Who is Mrs. Fang? At the beginning of the Locarno Golden Leopard-winning documentary that bears her name, she is a Chinese woman in her sixties waiting in a hallway. We get no context here, nor in the next shot, as she reacts to a bad smell outside and darts off camera, nor in the next, when she’s standing in a dingy room with two beds in it as well as a fridge, while another figure bustles around with a kettle. Then, across a single, brutal cut, we’re with her some months later, and she now occupies one of the beds. Her advanced Alzheimer’s has shriveled the skin onto her bones, and her face is almost unrecognizable, lips drawn back in a constant rictus, teeth exposed like those in a skull.
Over the course of Chinese director Wang Bing’s atypically short but typically unflinching, challenging, provocative film, we will watch her die. »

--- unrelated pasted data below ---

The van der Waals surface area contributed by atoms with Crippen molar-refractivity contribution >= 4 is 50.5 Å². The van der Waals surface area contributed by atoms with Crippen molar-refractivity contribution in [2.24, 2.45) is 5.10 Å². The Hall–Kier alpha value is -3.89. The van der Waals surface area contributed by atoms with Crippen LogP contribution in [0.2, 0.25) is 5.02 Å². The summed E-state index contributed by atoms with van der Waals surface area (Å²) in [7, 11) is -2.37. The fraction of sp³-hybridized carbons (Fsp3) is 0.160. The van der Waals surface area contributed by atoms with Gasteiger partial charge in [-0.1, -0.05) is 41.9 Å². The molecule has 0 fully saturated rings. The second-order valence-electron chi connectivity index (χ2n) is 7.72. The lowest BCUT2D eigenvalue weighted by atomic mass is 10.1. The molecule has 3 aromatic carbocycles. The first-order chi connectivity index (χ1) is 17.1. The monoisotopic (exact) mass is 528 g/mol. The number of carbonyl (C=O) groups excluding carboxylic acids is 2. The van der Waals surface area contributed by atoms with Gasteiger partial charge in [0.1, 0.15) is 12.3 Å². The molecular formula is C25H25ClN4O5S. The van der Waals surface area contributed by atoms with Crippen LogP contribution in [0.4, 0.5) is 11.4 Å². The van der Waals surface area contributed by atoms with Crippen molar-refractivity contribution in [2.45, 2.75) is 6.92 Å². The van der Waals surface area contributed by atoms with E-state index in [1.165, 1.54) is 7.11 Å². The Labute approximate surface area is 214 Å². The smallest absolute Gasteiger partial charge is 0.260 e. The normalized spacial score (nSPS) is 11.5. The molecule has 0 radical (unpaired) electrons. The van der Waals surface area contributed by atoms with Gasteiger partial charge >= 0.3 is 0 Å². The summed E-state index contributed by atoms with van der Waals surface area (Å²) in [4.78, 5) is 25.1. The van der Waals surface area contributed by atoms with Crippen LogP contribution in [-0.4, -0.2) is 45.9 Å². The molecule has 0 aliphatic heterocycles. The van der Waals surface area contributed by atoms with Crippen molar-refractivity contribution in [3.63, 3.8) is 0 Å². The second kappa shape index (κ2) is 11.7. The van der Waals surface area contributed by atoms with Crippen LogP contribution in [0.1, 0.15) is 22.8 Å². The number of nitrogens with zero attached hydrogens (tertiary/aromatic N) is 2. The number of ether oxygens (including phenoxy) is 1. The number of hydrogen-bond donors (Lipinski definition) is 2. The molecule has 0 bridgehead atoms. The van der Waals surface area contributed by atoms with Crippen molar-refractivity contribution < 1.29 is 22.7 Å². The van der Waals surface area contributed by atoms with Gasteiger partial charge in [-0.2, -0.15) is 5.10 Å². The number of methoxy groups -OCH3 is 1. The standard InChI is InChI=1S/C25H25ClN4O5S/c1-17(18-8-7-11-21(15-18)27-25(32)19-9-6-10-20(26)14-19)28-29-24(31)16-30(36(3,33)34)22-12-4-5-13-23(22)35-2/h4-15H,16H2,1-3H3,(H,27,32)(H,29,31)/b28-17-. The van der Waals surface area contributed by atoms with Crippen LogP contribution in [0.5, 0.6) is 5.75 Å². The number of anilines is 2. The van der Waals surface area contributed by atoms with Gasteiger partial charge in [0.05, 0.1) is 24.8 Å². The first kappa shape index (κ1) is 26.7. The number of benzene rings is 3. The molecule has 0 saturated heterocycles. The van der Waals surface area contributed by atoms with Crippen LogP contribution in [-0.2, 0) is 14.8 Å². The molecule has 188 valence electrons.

- Jessica Kiang
Similar News ItemsMrs. Fang (2017)
- Locarno: Wang Bing’s ‘Mrs. Fang’ Wins Golden Leopard (From Variety - Film News. 12 August 2017, 9:44 AM, PDT)
- China Revealed: How New Documentaries Explore a Side of the Country Never Seen Before (From Indiewire. 14 September 2017, 4:44 PM, PDT)
- Locarno Review: ‘Mrs. Fang’ is Ethically Challenging, Sobering, and Profound (From The Film Stage. 9 August 2017, 3:26 PM, PDT)